from The American Heritage® Dictionary of the English Language, 4th Edition
- adj. Of a sickly yellowish hue or complexion.
- transitive v. To make sallow.
- n. A broad-leaved European willow (Salix caprea) having large catkins that appear before the leaves and tough wood used as a source of charcoal.
from Wiktionary, Creative Commons Attribution/Share-Alike License
- adj. Having a grayish, yellow-green hue.
- adj. Dirty; murky.
- n. A European willow, Salix caprea, that has broad leaves, large catkins and tough wood.
from the GNU version of the Collaborative International Dictionary of English
- n. The willow; willow twigs.
- n. A name given to certain species of willow, especially those which do not have flexible shoots, as Salix caprea, S. cinerea, etc.
- adj. Having a yellowish color; of a pale, sickly color, tinged with yellow.
- transitive v. To tinge with sallowness.
from The Century Dictionary and Cyclopedia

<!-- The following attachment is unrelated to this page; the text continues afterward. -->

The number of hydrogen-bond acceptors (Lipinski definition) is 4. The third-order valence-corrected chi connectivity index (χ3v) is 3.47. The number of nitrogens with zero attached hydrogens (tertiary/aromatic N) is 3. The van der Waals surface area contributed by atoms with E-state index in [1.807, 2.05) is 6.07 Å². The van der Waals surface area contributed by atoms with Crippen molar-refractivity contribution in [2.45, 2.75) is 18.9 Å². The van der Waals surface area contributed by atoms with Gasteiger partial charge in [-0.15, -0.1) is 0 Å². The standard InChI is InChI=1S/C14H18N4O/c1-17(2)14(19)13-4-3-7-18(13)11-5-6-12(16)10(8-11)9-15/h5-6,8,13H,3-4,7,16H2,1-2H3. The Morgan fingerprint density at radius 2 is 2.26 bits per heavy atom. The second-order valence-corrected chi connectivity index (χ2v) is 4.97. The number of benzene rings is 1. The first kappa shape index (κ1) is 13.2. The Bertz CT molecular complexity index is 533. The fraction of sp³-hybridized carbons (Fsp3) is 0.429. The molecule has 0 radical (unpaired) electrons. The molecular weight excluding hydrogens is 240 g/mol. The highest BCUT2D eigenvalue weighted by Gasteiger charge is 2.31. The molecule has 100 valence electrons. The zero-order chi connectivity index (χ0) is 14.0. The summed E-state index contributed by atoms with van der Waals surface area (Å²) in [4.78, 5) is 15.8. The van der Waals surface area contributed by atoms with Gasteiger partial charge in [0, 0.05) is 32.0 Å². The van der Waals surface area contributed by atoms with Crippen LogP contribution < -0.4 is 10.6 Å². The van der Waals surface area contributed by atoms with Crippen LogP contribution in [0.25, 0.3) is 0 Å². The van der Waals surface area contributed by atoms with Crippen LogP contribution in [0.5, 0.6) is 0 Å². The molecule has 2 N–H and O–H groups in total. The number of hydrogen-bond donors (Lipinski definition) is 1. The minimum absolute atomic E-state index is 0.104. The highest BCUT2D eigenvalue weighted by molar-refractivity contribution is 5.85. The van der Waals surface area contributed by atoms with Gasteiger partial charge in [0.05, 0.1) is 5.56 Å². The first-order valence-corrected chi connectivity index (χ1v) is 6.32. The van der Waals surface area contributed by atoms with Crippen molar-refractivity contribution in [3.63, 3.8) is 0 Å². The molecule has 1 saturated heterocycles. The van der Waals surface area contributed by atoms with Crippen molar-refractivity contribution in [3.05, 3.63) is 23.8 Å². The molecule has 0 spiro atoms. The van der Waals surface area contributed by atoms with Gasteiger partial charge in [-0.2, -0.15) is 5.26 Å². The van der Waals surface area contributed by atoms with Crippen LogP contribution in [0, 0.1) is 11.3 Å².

- n. A willow, especially Salix caprea, the great sallow or goat- or hedge-willow.
- n. An osier; a willow wand.
- Having a yellowish color; of a brownish-yellow and unhealthy-looking color: said of the skin or complexion.
- To tinge with a sallow or yellowish color.
- n. An English collectors' name for certain noctuid moths; a sallow-moth. Thus, Cirrœdia xerampelina is the center-barred sallow.
from WordNet 3.0 Copyright 2006 by Princeton University. All rights reserved.
- adj. unhealthy looking
- n. any of several Old World shrubby broad-leaved willows having large catkins; some are important sources for tanbark and charcoal
- v. cause to become sallow
Middle English salowe, from Old English salo.
Middle English saloue, from Old English sealh.(American Heritage® Dictionary of the English Language, Fourth Edition)
From Middle English salowe, from Old English salu, from Proto-Germanic *salwaz (compare Dutch zaluw, dialectal German sal), from Proto-Indo-European *solH- (compare Welsh halog, Latin salīva, Russian соловый (solóvyj, "cream-colored")). (Wiktionary)
From Middle English salwe, from Old English sealh, from Proto-Germanic *salhaz, masculine variant of *salhō, *salhjōn (compare Low German Sal, Saal; Swedish sälg), from Proto-Indo-European *sh₂lk-, *sh₂lik- (compare Welsh helyg, Latin salix), probably originally a borrowing from some other language. (Wiktionary)